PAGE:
Once you have your OLD_DB.sql go ahead and upload it to your S3 Bucket.

Backup wp-content from old blog
You also want to migrate any existing themes, plugins etc to your new AWS hosted blog. For that you need to migrate the contents of wp-content from your old blog into your newly installed wordpress blog. So for that you need to connect to your old hosting provider via FTP, navigate to your blog directory and download the entire wp-content directory. Archive it using:

Then go ahead and upload wp-content.tar to your S3 Bucket.

Create a new AMI access role for your EC2 instance
We need to be able to access our S3 bucket through our EC2 instance, so we can download our backed-up database and wp-content files. For that you need to login into your AWS console and navigate to your EC2 instance.

Select your EC2 instance and under Actions select Instance Settings -> Attach/Replace IAM role. From there you can select an existing role or create a new one by clicking Create new IAM role. Alternatively you can create a new role by from Services -> Security, Identity & Compliance -> IAM -> Roles -> Create new role.

So go ahead and create a new role providing it the policy AmazonS3FullAccess and attach the new role to your EC2 instance.

Access S3 from EC2
OK, once you have attached an IAM role with AmazonS3FullAccess policy to your EC2 instance you can go ahead and ssh to your EC2 instance:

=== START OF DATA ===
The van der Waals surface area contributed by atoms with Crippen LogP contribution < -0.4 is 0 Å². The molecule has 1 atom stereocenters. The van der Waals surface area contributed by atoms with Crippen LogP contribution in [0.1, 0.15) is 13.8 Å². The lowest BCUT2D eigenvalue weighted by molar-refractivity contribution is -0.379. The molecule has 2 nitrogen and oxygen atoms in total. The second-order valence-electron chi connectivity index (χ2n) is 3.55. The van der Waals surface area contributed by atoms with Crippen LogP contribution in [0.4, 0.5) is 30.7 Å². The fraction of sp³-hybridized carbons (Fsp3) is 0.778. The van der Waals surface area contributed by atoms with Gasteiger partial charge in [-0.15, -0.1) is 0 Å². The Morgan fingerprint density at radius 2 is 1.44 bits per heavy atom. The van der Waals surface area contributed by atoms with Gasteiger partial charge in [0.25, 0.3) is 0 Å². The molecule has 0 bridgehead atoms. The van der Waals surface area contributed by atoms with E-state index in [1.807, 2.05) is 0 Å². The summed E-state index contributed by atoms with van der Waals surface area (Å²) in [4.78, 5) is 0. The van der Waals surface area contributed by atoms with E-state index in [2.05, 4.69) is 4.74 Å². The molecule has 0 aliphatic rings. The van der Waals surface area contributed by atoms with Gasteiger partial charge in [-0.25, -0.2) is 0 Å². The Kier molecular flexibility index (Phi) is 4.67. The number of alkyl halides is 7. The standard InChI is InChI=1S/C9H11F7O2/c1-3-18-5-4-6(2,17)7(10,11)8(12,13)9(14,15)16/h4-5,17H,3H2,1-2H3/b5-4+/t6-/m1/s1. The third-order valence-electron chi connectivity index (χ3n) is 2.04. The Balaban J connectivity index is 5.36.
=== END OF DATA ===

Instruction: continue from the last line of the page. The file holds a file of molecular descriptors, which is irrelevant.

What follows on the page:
Once you are logged in create a directory to sync our S3 bucket into:

Then try and sync the S3 bucket using:

In order to get the correct region type:

Then configure your aws client tot use it as the default region:

Verify your configuration using:

And then go ahead and try and sync your S3 bucket again:

Your files are now accessible under lucaslouca.com-wordpress/

Import old database into AWS hosted database
Go ahead and ssh to your EC2 instance:

And import your old database into your AWS RDS database:

Linking to new URL and defining new domain
Next you need to update any existing old URLs in your db to your new AWS URL. For that I temporary made my DB Instance Publicly Accessible and edited the security group’s inbound rules to allow any source (i.e. 0.0.0.0/0). That way I could access my db through a nice GUI SQL client (I used Sequel Pro) and run the following SQL:

Of course you could again ssh into your EC2 and use the mysql command.

Note: Once you are done do not forget to disable Publicly Accessible and remove the added inbound rules from the security group.

WordPress pretty permalinks on Amazon EC2 Linux instance
You will need to edit /etc/httpd/conf/httpd.conf and change AllowOverride None to AllowOverride All. So it should look like so:

Note: AllowOverride None appears two times in /etc/httpd/conf/httpd.conf and you need to change it in all cases.

Then, navigate to /var/www/html/blog and create an .htaccess file that looks like so:

Also create a .htaccess file under /var/www/html/ to route lucaslouca.com/ to lucaslouca.com/blog

This will transparently redirect all requests to /blog/{requested_resource}. If you have other subfolders that need to be excluded from this redirect you can just an .htaccess file in those directories saying: